OXFORD, Miss. — An executive order from Mississippi’s governor made national headlines Wednesday. Tate Reeves issued an executive order on what things Mississippi cities should do to fight the coronavirus.
The order came after several Mid-South cities put measures in place.
FOX13 talked to Oxford’s mayor Robyn Tannehill Thursday. She said she doesn’t think what the governor called for was enough and worried it could undo the city’s steps against the virus.
The City of Oxford has not issued a shelter in place order. They have asked residents not to get out if they do not have to and to only make trips for absolute essentials.
Mayor Tannehill said the City of Oxford's ordinances in regard to the coronavirus are stronger than the executive order put out by the governor.
“The executive order indicated that our plans would be superseded by the governor's executive order, which was much more lenient than the actions that we have taken,” she said.
Tannehill told FOX13 the governor's order does not go as far as the city in defining a non-essential business for one thing.
“Well, when we first read the order our interpretation was actually that it undid all the hard work the board had done to protect our citizens,” she said.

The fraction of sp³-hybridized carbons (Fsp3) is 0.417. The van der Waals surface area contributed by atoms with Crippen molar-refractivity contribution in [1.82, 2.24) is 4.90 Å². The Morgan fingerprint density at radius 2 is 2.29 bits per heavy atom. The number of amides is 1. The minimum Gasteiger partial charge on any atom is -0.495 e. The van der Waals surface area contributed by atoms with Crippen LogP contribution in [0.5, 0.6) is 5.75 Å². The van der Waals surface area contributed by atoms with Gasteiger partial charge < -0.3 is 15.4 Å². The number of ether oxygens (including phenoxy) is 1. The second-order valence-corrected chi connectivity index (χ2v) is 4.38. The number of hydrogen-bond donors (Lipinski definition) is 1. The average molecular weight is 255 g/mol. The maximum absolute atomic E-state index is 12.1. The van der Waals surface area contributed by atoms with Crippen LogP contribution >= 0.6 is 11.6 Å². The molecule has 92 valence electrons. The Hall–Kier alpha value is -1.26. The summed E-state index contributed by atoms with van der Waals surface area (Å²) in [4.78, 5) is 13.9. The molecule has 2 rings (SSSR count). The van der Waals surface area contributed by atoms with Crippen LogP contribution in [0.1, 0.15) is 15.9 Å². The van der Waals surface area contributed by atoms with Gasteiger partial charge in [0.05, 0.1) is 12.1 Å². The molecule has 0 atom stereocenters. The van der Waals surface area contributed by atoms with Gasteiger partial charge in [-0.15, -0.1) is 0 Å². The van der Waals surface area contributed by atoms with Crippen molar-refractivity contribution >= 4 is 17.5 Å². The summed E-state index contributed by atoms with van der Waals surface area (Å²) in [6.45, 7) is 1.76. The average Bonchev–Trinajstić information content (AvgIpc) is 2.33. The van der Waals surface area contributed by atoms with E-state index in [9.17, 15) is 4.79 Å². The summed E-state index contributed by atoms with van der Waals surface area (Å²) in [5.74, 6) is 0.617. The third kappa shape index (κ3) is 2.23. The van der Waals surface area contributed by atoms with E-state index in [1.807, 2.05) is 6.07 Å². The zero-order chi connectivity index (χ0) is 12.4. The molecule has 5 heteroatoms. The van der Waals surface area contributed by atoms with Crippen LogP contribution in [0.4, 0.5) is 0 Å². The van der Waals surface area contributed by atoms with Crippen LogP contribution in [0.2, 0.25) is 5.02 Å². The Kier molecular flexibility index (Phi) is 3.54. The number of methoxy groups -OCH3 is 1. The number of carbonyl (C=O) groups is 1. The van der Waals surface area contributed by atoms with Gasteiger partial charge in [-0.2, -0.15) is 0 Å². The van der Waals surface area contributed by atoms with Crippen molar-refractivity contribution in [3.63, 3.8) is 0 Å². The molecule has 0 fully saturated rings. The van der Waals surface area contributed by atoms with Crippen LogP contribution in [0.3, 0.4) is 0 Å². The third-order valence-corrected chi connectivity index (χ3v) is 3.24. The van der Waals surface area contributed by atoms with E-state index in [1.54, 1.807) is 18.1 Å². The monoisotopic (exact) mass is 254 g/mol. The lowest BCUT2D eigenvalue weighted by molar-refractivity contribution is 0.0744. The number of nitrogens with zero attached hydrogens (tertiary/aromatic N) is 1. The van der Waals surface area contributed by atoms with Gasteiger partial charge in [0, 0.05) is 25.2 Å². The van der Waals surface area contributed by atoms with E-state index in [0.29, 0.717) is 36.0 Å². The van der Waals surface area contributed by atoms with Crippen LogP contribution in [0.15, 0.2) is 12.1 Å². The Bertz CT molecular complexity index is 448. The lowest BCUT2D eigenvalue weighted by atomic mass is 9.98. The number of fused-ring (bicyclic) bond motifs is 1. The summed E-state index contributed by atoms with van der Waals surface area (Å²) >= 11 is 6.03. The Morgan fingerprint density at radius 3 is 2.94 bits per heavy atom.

Tannehill said the city's measures contain fines for non-essential businesses that open their doors to customers. The governor's order does not. She said she actually got the governor on the phone about it.
“He was indicating that all the businesses could open back up to keep their crowds to ten or less. I shared with him the challenges that Oxford has with that, being as densely populated as we are, and he agreed,” said Tannehill.
The mayor said the governor has agreed to let the city keep their measures in place to protect its citizens.
Many who live in Oxford told FOX13 they believe the measures, however strict, are warranted and believe the strength of them will help stop the coronavirus.
Katheryn Coleman is a business owner in Oxford. She said because she has family members who are at risk, she very much appreciates the actions the city has taken.
“I believe we have to do this and be pro-aggressive. This is very, very serious for our community and the world as well and the more pro-aggressive we are the quicker we will nip it in the bud,” Coleman said.
Jordan Augustine is an Ole Miss student. He said Oxford is a highly social town, and making the restaurants and bars go to curbside service was a necessary move to stop the virus.
“If those social gatherings keep happening, more people will get infected and I already know that people aren't self-quarantining,” he said.
Coleman said the matter is very serious for her family.
“I don't want to be around people,” she said. “I have an 82-year-old mother at home and I can't expose her to anything and we've just got to get through it.”
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